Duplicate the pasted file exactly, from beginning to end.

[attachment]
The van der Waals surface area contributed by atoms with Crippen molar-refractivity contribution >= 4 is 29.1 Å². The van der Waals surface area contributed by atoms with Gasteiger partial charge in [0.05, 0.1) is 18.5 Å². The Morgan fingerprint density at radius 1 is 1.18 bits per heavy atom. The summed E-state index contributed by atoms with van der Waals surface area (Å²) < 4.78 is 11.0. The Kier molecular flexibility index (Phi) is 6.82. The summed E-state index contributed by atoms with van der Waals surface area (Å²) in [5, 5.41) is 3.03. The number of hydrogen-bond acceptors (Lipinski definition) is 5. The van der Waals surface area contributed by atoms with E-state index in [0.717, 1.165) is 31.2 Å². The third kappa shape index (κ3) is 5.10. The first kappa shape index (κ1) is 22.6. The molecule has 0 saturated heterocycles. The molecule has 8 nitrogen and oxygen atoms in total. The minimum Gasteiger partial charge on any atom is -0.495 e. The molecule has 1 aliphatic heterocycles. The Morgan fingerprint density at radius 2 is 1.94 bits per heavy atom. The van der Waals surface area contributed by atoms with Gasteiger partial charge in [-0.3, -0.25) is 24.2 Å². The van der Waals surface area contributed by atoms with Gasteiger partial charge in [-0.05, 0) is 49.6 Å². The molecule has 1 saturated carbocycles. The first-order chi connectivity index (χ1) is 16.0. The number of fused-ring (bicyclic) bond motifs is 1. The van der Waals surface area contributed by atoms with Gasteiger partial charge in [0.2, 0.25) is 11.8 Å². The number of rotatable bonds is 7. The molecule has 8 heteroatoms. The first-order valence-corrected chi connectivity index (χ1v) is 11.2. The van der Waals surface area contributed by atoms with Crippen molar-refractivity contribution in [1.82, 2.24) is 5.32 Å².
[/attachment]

The van der Waals surface area contributed by atoms with Crippen molar-refractivity contribution >= 4 is 29.1 Å². The van der Waals surface area contributed by atoms with Gasteiger partial charge in [0.05, 0.1) is 18.5 Å². The Morgan fingerprint density at radius 1 is 1.18 bits per heavy atom. The summed E-state index contributed by atoms with van der Waals surface area (Å²) < 4.78 is 11.0. The Kier molecular flexibility index (Phi) is 6.82. The summed E-state index contributed by atoms with van der Waals surface area (Å²) in [5, 5.41) is 3.03. The number of hydrogen-bond acceptors (Lipinski definition) is 5. The van der Waals surface area contributed by atoms with E-state index in [0.717, 1.165) is 31.2 Å². The third kappa shape index (κ3) is 5.10. The first kappa shape index (κ1) is 22.6. The molecule has 0 saturated heterocycles. The molecule has 8 nitrogen and oxygen atoms in total. The minimum Gasteiger partial charge on any atom is -0.495 e. The molecule has 1 aliphatic heterocycles. The Morgan fingerprint density at radius 2 is 1.94 bits per heavy atom. The van der Waals surface area contributed by atoms with Gasteiger partial charge in [-0.3, -0.25) is 24.2 Å². The van der Waals surface area contributed by atoms with Gasteiger partial charge in [-0.05, 0) is 49.6 Å². The molecule has 1 saturated carbocycles. The first-order chi connectivity index (χ1) is 16.0. The number of fused-ring (bicyclic) bond motifs is 1. The van der Waals surface area contributed by atoms with Gasteiger partial charge in [0.2, 0.25) is 11.8 Å². The number of rotatable bonds is 7. The molecule has 8 heteroatoms. The first-order valence-corrected chi connectivity index (χ1v) is 11.2. The van der Waals surface area contributed by atoms with Crippen molar-refractivity contribution in [1.82, 2.24) is 5.32 Å².